The Times isn't thrilled with any of the other G.O.P. candidates, but from a disappointing field the editors coolly endorse John McCain as "the only Republican who promises to end the George Bush style of governing from and on behalf of a small, angry fringe."

On the Democratic side, the Times give John Edwards short shrift, says a lot of nice things about Barack Obama, and then endorses Hillary Clinton.

Will primary voters care about either endorsement? Not likely. While once influential, the impact of newspaper endorsements everywhere has greatly diminished over the years. Television advertising and five-second soundbites, to our shame, are far more effective in molding minds.

Thursday, January 24, 2008

Dio's Question

Apropos of this, we are reminded of Dio's Rhetorical Question:
"For who does not realize that it is in no wise fitting, nor yet advantageous, to entrust affairs to any one man, or for any one man to be put in control of all the blessings we have, however excellent he may be? Great honors and excessive powers excite and ruin even such persons."

-- Cassius Dio (NEE: Cocceianus), Roman History (c. 222 A.D.) at Book 36.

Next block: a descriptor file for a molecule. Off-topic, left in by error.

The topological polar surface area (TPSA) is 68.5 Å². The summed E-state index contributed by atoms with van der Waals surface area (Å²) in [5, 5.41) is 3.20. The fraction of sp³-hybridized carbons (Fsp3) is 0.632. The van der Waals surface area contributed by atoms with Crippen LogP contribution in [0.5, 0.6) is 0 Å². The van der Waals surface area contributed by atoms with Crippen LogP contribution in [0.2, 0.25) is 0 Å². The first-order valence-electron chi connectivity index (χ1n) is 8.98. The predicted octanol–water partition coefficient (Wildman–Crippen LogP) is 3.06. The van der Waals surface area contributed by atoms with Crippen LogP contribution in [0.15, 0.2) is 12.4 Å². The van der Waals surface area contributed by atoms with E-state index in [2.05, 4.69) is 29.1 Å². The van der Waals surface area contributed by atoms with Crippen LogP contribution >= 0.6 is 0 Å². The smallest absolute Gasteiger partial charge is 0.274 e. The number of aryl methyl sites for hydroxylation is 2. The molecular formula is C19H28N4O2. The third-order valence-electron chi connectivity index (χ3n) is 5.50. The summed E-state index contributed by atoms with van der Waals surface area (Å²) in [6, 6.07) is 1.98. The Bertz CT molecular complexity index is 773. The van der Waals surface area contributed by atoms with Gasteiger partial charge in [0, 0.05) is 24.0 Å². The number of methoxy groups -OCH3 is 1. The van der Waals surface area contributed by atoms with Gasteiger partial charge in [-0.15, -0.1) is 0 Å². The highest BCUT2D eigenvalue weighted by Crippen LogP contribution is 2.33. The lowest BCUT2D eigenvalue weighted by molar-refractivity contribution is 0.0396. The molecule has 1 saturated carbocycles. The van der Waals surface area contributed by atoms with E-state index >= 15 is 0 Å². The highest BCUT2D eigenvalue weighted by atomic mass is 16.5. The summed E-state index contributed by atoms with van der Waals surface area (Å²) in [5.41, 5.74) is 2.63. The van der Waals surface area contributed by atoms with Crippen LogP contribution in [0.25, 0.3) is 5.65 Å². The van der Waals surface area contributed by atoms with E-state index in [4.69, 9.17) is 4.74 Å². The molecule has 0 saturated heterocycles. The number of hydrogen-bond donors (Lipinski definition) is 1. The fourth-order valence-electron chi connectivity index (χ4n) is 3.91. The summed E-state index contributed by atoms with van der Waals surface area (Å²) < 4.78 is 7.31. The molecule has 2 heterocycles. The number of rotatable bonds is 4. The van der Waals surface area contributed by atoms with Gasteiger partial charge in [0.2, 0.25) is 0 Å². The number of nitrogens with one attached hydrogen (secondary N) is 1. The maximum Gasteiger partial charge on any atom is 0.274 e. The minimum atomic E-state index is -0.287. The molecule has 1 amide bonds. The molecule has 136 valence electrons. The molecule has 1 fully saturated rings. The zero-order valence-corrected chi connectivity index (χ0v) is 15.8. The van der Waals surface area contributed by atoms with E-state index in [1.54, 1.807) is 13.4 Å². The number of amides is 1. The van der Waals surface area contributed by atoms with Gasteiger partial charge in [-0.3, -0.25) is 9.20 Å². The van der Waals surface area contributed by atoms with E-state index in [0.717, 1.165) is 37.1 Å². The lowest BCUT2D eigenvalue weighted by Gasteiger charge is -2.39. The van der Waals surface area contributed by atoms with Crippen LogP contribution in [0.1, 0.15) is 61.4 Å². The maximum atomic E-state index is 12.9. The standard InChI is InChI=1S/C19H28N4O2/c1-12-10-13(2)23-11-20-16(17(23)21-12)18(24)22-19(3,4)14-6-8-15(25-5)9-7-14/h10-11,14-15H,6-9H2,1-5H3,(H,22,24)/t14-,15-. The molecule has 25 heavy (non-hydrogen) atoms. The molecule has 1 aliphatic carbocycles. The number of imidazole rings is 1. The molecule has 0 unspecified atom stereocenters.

Answer:
Who doesn't? The "Yeas" are listed here.

Nelson Mounts Fence on FISA

UPDATED BELOW
During the U.S. Senate debate on FISA legislation this morning, Florida U.S. Senator Bill Nelson endorsed Diane Feinstein's supposed "compromise" amendment on telecom immunity. He added, however, that if the amendment fails (as the Republican minority surely will see that it does) he intends to vote for the Bush administration bill -- which immunizes telecoms for past law-breaking and purports to give the president exclusive power to order wiretaps of American citizens -- even though Nelson's special access to intelligence documents leaves him "not sure" whether telecoms and the Bush administration acted lawfully in the past.

In other words, Nelson once again is straddling the fence while the Bush administration strangles the U.S. Constitution. He does it so often, Nelson must have splinters where his manhood once resided.

UPDATED
1-24-08 pm

This afternoon Florida's Bill Nelson voted along with Bush-Cheney administration supporters to "table" the Senate Judiciary Committee version of the FISA legislation. As Chris Dodd (D-CT) pointed out during the morning debate, the only appreciable difference between the two bills is that the Judiciary Committee bill protects constitutional rights of American citizens and offers some degree of a check against abuse of presidential power while the Intelligence Committee bill does not. The motion to table succeeded, 60-36.

corrected 1/24 pm

Beltway Banditry